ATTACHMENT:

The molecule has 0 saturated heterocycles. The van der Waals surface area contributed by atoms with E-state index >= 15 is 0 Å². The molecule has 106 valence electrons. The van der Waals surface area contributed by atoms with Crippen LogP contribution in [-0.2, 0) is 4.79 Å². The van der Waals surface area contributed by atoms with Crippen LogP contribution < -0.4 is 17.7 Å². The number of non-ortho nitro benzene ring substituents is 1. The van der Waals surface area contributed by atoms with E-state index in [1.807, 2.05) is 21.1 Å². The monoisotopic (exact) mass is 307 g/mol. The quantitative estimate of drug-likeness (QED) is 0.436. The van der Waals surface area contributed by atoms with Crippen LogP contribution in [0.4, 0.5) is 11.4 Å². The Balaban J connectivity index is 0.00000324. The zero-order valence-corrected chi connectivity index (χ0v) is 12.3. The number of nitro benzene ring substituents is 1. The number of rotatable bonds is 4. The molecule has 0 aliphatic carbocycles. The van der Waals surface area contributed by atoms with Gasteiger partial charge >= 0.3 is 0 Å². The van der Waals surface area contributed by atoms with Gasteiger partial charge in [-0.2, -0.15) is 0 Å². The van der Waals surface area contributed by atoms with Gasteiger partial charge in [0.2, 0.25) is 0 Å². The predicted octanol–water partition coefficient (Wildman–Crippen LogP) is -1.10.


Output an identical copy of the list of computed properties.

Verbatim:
The molecule has 0 saturated heterocycles. The van der Waals surface area contributed by atoms with E-state index >= 15 is 0 Å². The molecule has 106 valence electrons. The van der Waals surface area contributed by atoms with Crippen LogP contribution in [-0.2, 0) is 4.79 Å². The van der Waals surface area contributed by atoms with Crippen LogP contribution < -0.4 is 17.7 Å². The number of non-ortho nitro benzene ring substituents is 1. The van der Waals surface area contributed by atoms with E-state index in [1.807, 2.05) is 21.1 Å². The monoisotopic (exact) mass is 307 g/mol. The quantitative estimate of drug-likeness (QED) is 0.436. The van der Waals surface area contributed by atoms with Crippen LogP contribution in [0.4, 0.5) is 11.4 Å². The Balaban J connectivity index is 0.00000324. The zero-order valence-corrected chi connectivity index (χ0v) is 12.3. The number of nitro benzene ring substituents is 1. The number of rotatable bonds is 4. The molecule has 0 aliphatic carbocycles. The van der Waals surface area contributed by atoms with Gasteiger partial charge >= 0.3 is 0 Å². The van der Waals surface area contributed by atoms with Gasteiger partial charge in [-0.2, -0.15) is 0 Å². The van der Waals surface area contributed by atoms with Gasteiger partial charge in [0.2, 0.25) is 0 Å². The predicted octanol–water partition coefficient (Wildman–Crippen LogP) is -1.10.